• Total Pay Mix: As banks increase in size, a higher percentage of CEO total pay shifts from fixed compensation to at-risk or variable compensation
  • Annual Incentive Plan Metrics: For all banks, the most prevalent metrics generally include Asset Quality, Efficiency Ratio, Earnings Per Share (EPS), Return on Assets (ROA), Net Income, and Return on Equity (ROE), with smaller banks also factoring in Loan and Deposit levels more frequently
  • Long-Term Incentive Plan Metrics: For all banks, relative Total Shareholder Return (TSR), ROE, EPS and ROA are frequently used together
  • Looking Ahead: Future monetary policy will play a key role in banks' financial performance. Specifically, inflation and the interest rate environment will have an impact on banks' profitability. Additionally, Environmental, Social, and Governance (ESG) continues to gain attention and is a topic increasingly discussed at the Compensation Committee and Board level

2020 Performance and Pay Outcomes

Performance Results

Across all banks in the sample, financial and stock performance were weaker in 2020 compared to a strong performance year in 2019. Impacting performance in 2020 was the COVID-19 pandemic, specifically, government mandated shut-downs, high unemployment leading many financial companies to provide relief on mortgages and interest rates kept at zero. Additionally, the volatility from current expected credit losses (CECL) and the new loan loss provisioning standard materially impacted earnings. Earnings somewhat benefited from the Paycheck Protection Program. Excluding the impact of loan loss provisions, pre-provision net revenue growth was strong for all the banks. When comparing financial performance across all three groups, the small banks had the strongest performance year in 2020. Medium banks had the weakest performance year among the three groups, as earnings were down the most compared to the small and large bank groups. Negative 2020 TSR for all banks in our sample was consistent with the downward TSR trend seen in the overall market and across larger banks.

Metric

Median Percent Change

Year Ended December 31, 2020

Asset Size

$1B – $5B

$5B – $10B

$10B – $20B

EPS

-6.4%

-22.3%

-18.6%

Net Income

-8.0%

-19.8%

-17.2%

Pre-tax Operating Income

-4.7%

-12.3%

-9.7%

Return on Equity

-121 bps

-275 bps

-254 bps

Pre-Provision Net Revenue

+9.5%

+7.9%

+16.8%

1-Year TSR at 12/31/20

-20.7%

-19.8%

-11.1%

1-Year TSR at 12/31/19

27.4%

28.1%

22.4%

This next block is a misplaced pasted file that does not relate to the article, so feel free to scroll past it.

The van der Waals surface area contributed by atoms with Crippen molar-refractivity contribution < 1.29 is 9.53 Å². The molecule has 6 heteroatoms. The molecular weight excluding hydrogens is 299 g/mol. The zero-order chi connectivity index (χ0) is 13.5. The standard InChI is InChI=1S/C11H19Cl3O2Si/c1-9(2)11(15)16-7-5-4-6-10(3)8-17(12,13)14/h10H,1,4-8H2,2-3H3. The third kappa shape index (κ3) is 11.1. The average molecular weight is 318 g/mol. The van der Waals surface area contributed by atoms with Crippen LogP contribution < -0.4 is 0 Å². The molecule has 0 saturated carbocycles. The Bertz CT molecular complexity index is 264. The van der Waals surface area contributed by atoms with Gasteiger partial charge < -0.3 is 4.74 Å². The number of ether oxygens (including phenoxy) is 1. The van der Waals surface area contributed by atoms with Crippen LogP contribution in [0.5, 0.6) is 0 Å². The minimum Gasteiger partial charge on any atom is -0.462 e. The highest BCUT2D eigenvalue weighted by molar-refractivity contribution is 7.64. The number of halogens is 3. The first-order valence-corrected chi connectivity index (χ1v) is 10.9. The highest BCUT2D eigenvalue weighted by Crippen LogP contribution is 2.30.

bps – Basis points
Source: S&P Capital IQ Financial Database

CEO Annual Incentive Payouts

Small bank CEO annual incentive payouts as a percentage of target were the highest among the three groups, supported by stronger performance in 2020 based on the financials reviewed. Small banks paid annual incentives at 100 percent of target at median, and only five banks in the small bank group paid annual incentives below target, compared to seven banks in the medium bank group and eight banks in the large bank sample. Annual incentive payouts across all groups declined from 2019 levels, where all three groups generally paid out at or above target.

94%100%140%77%90%98%61%90%113%0%20%40%60%80%100%120%140%160%25th PercentileMedian75th PercentileCEO Payout as Percent of Target$1B - $5B$5B - $10B$10B - $20B

COVID-Related Compensation Changes

Over half of the banks in our sample made changes due to COVID to recognize the unforeseen impact of the pandemic and overall performance within a challenging year. As size increased, banks were more likely to make changes to compensation plans due to COVID, likely due to the larger banks placing more weight on metrics impacted by loan loss provisions and less weight on individual and strategic (qualitative) measures.

COVID-Related Compensation Changes

Asset Size

Percent of Companies

$1B – $5B

46%

$5B – $10B

69%

$10B – $20B

77%

All Companies

63%

The most prevalent change was exercising discretion to adjust the annual incentive payout. Nearly all the companies that exercised discretion adjusted annual incentive payouts upward. Changes to outstanding long-term incentive plans were much less common.